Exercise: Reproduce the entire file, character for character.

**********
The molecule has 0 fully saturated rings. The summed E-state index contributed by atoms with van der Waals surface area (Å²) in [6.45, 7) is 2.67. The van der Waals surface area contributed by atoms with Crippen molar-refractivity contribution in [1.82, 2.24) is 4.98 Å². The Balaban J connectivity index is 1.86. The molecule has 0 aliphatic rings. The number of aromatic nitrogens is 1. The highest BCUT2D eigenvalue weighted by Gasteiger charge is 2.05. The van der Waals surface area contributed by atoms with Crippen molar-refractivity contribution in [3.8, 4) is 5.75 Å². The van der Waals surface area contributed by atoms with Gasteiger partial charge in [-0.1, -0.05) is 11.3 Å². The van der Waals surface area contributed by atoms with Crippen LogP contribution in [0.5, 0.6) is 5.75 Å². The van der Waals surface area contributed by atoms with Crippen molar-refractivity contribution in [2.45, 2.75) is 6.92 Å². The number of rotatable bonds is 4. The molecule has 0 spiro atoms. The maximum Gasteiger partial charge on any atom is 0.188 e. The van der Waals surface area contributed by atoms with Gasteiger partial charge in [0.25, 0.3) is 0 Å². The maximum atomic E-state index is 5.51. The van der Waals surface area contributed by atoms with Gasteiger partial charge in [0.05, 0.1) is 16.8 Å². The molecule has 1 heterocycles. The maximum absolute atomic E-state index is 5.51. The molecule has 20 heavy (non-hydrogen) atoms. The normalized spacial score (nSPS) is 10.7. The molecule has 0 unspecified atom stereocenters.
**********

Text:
The molecule has 0 fully saturated rings. The summed E-state index contributed by atoms with van der Waals surface area (Å²) in [6.45, 7) is 2.67. The van der Waals surface area contributed by atoms with Crippen molar-refractivity contribution in [1.82, 2.24) is 4.98 Å². The Balaban J connectivity index is 1.86. The molecule has 0 aliphatic rings. The number of aromatic nitrogens is 1. The highest BCUT2D eigenvalue weighted by Gasteiger charge is 2.05. The van der Waals surface area contributed by atoms with Crippen molar-refractivity contribution in [3.8, 4) is 5.75 Å². The van der Waals surface area contributed by atoms with Gasteiger partial charge in [-0.1, -0.05) is 11.3 Å². The van der Waals surface area contributed by atoms with Crippen LogP contribution in [0.5, 0.6) is 5.75 Å². The van der Waals surface area contributed by atoms with Crippen molar-refractivity contribution in [2.45, 2.75) is 6.92 Å². The number of rotatable bonds is 4. The molecule has 0 spiro atoms. The maximum Gasteiger partial charge on any atom is 0.188 e. The van der Waals surface area contributed by atoms with Gasteiger partial charge in [0.25, 0.3) is 0 Å². The maximum atomic E-state index is 5.51. The van der Waals surface area contributed by atoms with Gasteiger partial charge in [0.05, 0.1) is 16.8 Å². The molecule has 1 heterocycles. The maximum absolute atomic E-state index is 5.51. The molecule has 20 heavy (non-hydrogen) atoms. The normalized spacial score (nSPS) is 10.7. The molecule has 0 unspecified atom stereocenters.